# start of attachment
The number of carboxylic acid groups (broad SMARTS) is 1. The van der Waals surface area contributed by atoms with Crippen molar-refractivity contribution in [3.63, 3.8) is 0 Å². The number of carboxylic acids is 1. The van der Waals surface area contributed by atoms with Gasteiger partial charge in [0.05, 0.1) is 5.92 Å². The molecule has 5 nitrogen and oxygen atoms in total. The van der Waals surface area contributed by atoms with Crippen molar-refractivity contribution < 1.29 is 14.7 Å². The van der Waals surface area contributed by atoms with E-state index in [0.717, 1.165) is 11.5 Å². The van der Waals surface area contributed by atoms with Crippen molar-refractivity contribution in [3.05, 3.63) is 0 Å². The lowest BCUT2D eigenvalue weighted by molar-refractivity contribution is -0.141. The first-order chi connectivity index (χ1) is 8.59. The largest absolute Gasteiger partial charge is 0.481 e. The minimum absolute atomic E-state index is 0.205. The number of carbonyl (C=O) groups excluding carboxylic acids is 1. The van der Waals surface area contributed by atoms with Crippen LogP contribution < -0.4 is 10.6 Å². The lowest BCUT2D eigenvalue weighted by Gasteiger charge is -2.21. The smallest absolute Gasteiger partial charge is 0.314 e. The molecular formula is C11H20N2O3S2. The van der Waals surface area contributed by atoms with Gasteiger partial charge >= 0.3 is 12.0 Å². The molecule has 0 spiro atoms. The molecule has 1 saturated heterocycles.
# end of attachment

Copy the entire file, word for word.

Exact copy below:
The number of carboxylic acid groups (broad SMARTS) is 1. The van der Waals surface area contributed by atoms with Crippen molar-refractivity contribution in [3.63, 3.8) is 0 Å². The number of carboxylic acids is 1. The van der Waals surface area contributed by atoms with Gasteiger partial charge in [0.05, 0.1) is 5.92 Å². The molecule has 5 nitrogen and oxygen atoms in total. The van der Waals surface area contributed by atoms with Crippen molar-refractivity contribution < 1.29 is 14.7 Å². The van der Waals surface area contributed by atoms with E-state index in [0.717, 1.165) is 11.5 Å². The van der Waals surface area contributed by atoms with Crippen molar-refractivity contribution in [3.05, 3.63) is 0 Å². The lowest BCUT2D eigenvalue weighted by molar-refractivity contribution is -0.141. The first-order chi connectivity index (χ1) is 8.59. The largest absolute Gasteiger partial charge is 0.481 e. The minimum absolute atomic E-state index is 0.205. The number of carbonyl (C=O) groups excluding carboxylic acids is 1. The van der Waals surface area contributed by atoms with Crippen LogP contribution < -0.4 is 10.6 Å². The lowest BCUT2D eigenvalue weighted by Gasteiger charge is -2.21. The smallest absolute Gasteiger partial charge is 0.314 e. The molecular formula is C11H20N2O3S2. The van der Waals surface area contributed by atoms with Gasteiger partial charge >= 0.3 is 12.0 Å². The molecule has 0 spiro atoms. The molecule has 1 saturated heterocycles.